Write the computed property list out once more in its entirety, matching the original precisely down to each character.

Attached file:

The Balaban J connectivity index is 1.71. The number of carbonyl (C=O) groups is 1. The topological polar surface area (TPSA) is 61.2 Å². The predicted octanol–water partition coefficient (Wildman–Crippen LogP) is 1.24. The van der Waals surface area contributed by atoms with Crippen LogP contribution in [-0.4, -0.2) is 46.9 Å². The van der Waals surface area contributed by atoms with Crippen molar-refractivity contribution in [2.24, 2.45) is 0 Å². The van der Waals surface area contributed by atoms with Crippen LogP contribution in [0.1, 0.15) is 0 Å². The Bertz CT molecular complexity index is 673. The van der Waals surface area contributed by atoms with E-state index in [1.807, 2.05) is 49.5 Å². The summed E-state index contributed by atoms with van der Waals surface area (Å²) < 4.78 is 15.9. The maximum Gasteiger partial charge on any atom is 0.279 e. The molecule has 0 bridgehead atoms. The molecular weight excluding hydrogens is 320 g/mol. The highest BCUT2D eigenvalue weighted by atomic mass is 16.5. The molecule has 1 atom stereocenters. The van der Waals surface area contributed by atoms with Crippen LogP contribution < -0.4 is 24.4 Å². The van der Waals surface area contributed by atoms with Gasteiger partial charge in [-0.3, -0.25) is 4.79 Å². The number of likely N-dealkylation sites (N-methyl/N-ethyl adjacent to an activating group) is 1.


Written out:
The Balaban J connectivity index is 1.71. The number of carbonyl (C=O) groups is 1. The topological polar surface area (TPSA) is 61.2 Å². The predicted octanol–water partition coefficient (Wildman–Crippen LogP) is 1.24. The van der Waals surface area contributed by atoms with Crippen LogP contribution in [-0.4, -0.2) is 46.9 Å². The van der Waals surface area contributed by atoms with Crippen molar-refractivity contribution in [2.24, 2.45) is 0 Å². The van der Waals surface area contributed by atoms with Crippen LogP contribution in [0.1, 0.15) is 0 Å². The Bertz CT molecular complexity index is 673. The van der Waals surface area contributed by atoms with E-state index in [1.807, 2.05) is 49.5 Å². The summed E-state index contributed by atoms with van der Waals surface area (Å²) < 4.78 is 15.9. The maximum Gasteiger partial charge on any atom is 0.279 e. The molecule has 0 bridgehead atoms. The molecular weight excluding hydrogens is 320 g/mol. The highest BCUT2D eigenvalue weighted by atomic mass is 16.5. The molecule has 1 atom stereocenters. The van der Waals surface area contributed by atoms with Crippen LogP contribution < -0.4 is 24.4 Å². The van der Waals surface area contributed by atoms with Gasteiger partial charge in [-0.3, -0.25) is 4.79 Å². The number of likely N-dealkylation sites (N-methyl/N-ethyl adjacent to an activating group) is 1.